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Bitwise File Shredding

by jdklueber (Beadle)
on Apr 22, 2004 at 16:23 UTC ( #347398=CUFP: print w/replies, xml ) Need Help??

An idea has been muddling around in my head for a couple of years now and I have finally gotten around to writing it out. This is a second draft, and there are many improvements which can be made to it, but I've proven that the idea is technically feasible and potentially useable.

The module is called "Shredder". It is a file disintegrator/reconstitutor.

It take a source file, byte by byte, and spreads the bits in a predictable pattern over eight other files. These files, taken individually, contain a part of the whole, but in "subatomic" form- these individual shreds give no clues as to the nature of the whole. The program can also take eight shreds and reform them into a copy of the original file.

When combined with encryption (eg, encrypt the source file, shred it, and then encrypt the shreds), this should yield a much more secure way of storing data. (One merely needs enough seperate repositories to keep the shreds in.)

Anyway, review, use, test, alter, and suggest. I'm listening. :-)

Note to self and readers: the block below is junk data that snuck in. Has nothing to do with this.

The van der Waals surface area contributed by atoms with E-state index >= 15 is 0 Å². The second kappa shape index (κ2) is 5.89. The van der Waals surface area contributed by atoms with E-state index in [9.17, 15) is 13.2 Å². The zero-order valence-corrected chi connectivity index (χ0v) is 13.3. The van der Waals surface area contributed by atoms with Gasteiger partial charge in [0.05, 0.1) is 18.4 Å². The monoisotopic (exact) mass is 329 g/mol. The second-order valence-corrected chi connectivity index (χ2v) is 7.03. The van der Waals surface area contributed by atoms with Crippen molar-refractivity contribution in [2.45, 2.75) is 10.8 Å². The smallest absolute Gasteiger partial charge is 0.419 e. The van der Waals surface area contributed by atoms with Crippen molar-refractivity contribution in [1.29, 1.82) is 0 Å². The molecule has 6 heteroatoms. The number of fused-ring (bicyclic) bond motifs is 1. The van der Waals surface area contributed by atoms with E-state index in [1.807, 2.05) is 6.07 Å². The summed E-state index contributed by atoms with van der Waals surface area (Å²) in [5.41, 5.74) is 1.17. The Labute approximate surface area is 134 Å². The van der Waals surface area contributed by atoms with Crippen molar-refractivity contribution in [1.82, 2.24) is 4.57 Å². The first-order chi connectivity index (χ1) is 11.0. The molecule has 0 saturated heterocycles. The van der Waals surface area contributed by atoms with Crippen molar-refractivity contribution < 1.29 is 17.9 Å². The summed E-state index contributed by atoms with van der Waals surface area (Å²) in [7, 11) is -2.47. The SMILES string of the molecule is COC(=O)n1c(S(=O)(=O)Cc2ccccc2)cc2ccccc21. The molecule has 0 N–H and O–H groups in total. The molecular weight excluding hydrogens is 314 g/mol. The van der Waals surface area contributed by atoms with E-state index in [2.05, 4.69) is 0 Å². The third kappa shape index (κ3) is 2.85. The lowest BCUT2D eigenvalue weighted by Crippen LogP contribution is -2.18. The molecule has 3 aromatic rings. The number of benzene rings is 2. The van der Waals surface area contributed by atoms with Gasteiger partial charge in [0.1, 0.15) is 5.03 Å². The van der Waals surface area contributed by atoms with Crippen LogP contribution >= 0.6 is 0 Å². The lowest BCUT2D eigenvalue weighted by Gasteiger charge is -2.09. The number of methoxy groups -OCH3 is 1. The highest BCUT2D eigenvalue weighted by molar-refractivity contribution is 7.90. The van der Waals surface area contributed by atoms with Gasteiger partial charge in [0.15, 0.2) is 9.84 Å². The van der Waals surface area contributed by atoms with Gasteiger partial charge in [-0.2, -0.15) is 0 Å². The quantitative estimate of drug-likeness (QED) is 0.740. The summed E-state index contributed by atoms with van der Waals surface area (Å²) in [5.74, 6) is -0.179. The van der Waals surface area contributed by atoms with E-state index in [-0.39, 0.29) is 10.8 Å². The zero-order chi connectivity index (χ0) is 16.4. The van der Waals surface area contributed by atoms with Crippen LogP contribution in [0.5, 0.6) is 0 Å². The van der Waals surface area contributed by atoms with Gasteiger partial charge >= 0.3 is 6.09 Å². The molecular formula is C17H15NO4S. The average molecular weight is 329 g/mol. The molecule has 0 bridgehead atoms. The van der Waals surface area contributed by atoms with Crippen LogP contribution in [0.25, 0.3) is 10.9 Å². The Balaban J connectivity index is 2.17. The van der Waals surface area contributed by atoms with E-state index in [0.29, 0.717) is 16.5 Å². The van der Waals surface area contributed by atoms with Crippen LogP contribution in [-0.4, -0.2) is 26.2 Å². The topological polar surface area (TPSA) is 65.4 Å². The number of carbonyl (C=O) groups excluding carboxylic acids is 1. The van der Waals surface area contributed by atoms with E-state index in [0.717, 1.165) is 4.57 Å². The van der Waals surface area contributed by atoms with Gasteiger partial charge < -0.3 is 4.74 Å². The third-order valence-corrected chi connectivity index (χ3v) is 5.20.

#!/usr/local/bin/perl ###################################################################### # # A data protection tool ###################################################################### package Shredder; use strict; use warnings; sub new { my $class = shift; my $config = shift; my $self = {}; bless $self, $class; return $self; } sub Shred { my $self = shift; my $inval = shift; my $len = length ($inval); my $fmt = "b*"; my @bits; my @tmpbits; my @return; @bits = split //, unpack $fmt, $inval; my $i = 0; my $offset = 0; foreach my $bit (@bits) { push @{$tmpbits[$i]}, $bit; $i++; if ($i == 8) { $i = 0; } if ($i == $offset) { $offset ++; if ($offset == 8) { $offset = 0; } $i = $offset; } } $i = 0; $len = scalar (@{$tmpbits[0]}); $fmt = "LLb*"; foreach my $arBits (@tmpbits) { my $chk = join '', @$arBits; if (length($chk)%8) { my $pad = 8 - (length($chk) % 8); $chk .= '0' x $pad; } $return[$i] = pack $fmt, $i, $len, $chk; $i++; } return @return; } sub Tape { my $self = shift; my @invals = @_; my $fmt = "LLb*"; my $returnstr = ""; my @tmpBits; my $len = 0; foreach my $val (@invals) { my ($fileno, $tlen, $bits) = unpack $fmt, $val; my @arbits = split //, $bits; if (!$len) { $len = $tlen; } if ($len != $tlen) { die "Length reported in $fileno doesn't match prior reports!\ +n"; } if ($tmpBits[$fileno]) { die "You've already given me a $fileno value!\n"; } @{$tmpBits[$fileno]} = @arbits; } my $offset = 0; for (my $i = 0; $i < $len; $i ++) { my $b = $offset; for (my $n = 0; $n < 8; $n ++) { $returnstr .= $tmpBits[$b][$i]; $b++; if ($b == 8) { $b = 0; } } $offset ++; if ($offset == 8) { $offset = 0; } } $returnstr = pack "b*", $returnstr; return $returnstr; } sub ShredFile { my ($self, $testfile) = @_; my $tststr = ""; open (IN, "<$testfile"); binmode IN; my $mode = ">"; my $processed = 0; while (read (IN, $tststr, 102400)) { my $written; my @outs = $self->Shred($tststr); for (my $i = 0; $i < 8; $i ++) { open (OUT, "$mode$testfile.$i"); binmode OUT; $written += syswrite OUT, $outs[$i], length($outs[$i]); close OUT; $mode = ">>"; } $processed += $written; print "$processed bytes shredded...\n"; } print "Done!\n"; } sub TapeFile { my ($self, $testfile) = @_; my @reads; my @fh; my $mode = ">"; my $processed = 0; for (my $i = 0; $i < 8; $i ++) { open ($fh[$i], "<$testfile.$i") || die "OUCH: $testfile.$i: $!\ +n"; binmode $fh[$i]; } open (OUT, ">$testfile.out"); binmode OUT; while (read ($fh[0], $reads[0], 12808)) { my $written = 0; for (my $i = 1; $i < 8; $i ++) { read ($fh[$i], $reads[$i], 12808); } my $outval = $self->Tape(@reads); $written += syswrite OUT, $outval, length($outval); $processed += $written; print "$processed bytes taped...\n"; } close OUT; print "Done!\n"; for (my $i = 1; $i < 8; $i ++) { close $fh[$i]; } } =pod =head1 NAME Shredder =head1 SYNOPSIS use Shredder; my $s = new Shredder; $s->ShredFile("filename.txt"); $s->TapeFile("filename.txt"); =head1 DESCRIPTION Shredder is a novel concept in data protection tools. While Shredder +IS NOT ENCRYPTION (doesn't claim to be, never has, never will), it is intende +d to be used concurrently with encryption tools to build a stronger, more airt +ight data protection scheme. Shredder takes a file and "shreds" it down to 8 files, each roughly on +e eighth the size of the original. These shreds are built by taking each byte +of the source file and splitting it bitwise out to the eight different files. (Padding out with 0 bits where needed to make a full byte.) These shredstrings, along with a couple of control characters, are then writ +ten out to eight different files. Since (particularly with ASCII text files) +some bits are used less frequently then others, the bits are round robined betwe +en the files, for example: SOURCE: 0110011011100110 bit 1, byte 1 -->F0 00 F1 11<-- bit 1, byte 2 F2 11 F3 01 F4 00 F5 10 F6 11 F7 01 And so on. Why is this useful? If one distributes these shreds out to seperate repositories, no one will be able to reconstitute the original file wi +thout having collected enough of the shred files to "guess" the missing bits +. The attacker's problem will be compounded if one encrypts the source f +ile, and then encrypts the shreds. If the source file and shreds are cleartext, of course, the attacker's + problem is simple: Collect the files, and reconstitute (or Tape) them back to +gether (possibly inserting "guess" bits based on knowledge of the data in pla +ce of shred files.) If the source file is encrypted but not shredded, the a +ttacker "simply" has to break the encryption. By providing a means of splitti +ng the file at a "subatomic" level, I intend to increase the effectiveness of + standard data protection techniques. =head1 USAGE Simply call Shredfile and Tapefile with a filename to disintegrate or reconstitute a file. Shredfile creates shred files named filename.0 - filename.8; Tapefile assumes the existence of filename.0 - filename.8 +and creates filename.out (for safety.) One can also pass a string to Shred and get back an array of eight str +ings, which when passed back to Tape will reconstitute the original string. + Thus, you can build your own Shred and Tape tools. =head1 TODO Make the process quicker. It's abyssmally slow right now for large fi +les. Probably, this could be improved by rewriting portions in C, but I hav +en't had time yet. =head1 AUTHOR Jason Klueber Copyright 2004 This program is free software. You can modify or distribute it under +the same conditions as Perl itself. =cut 1;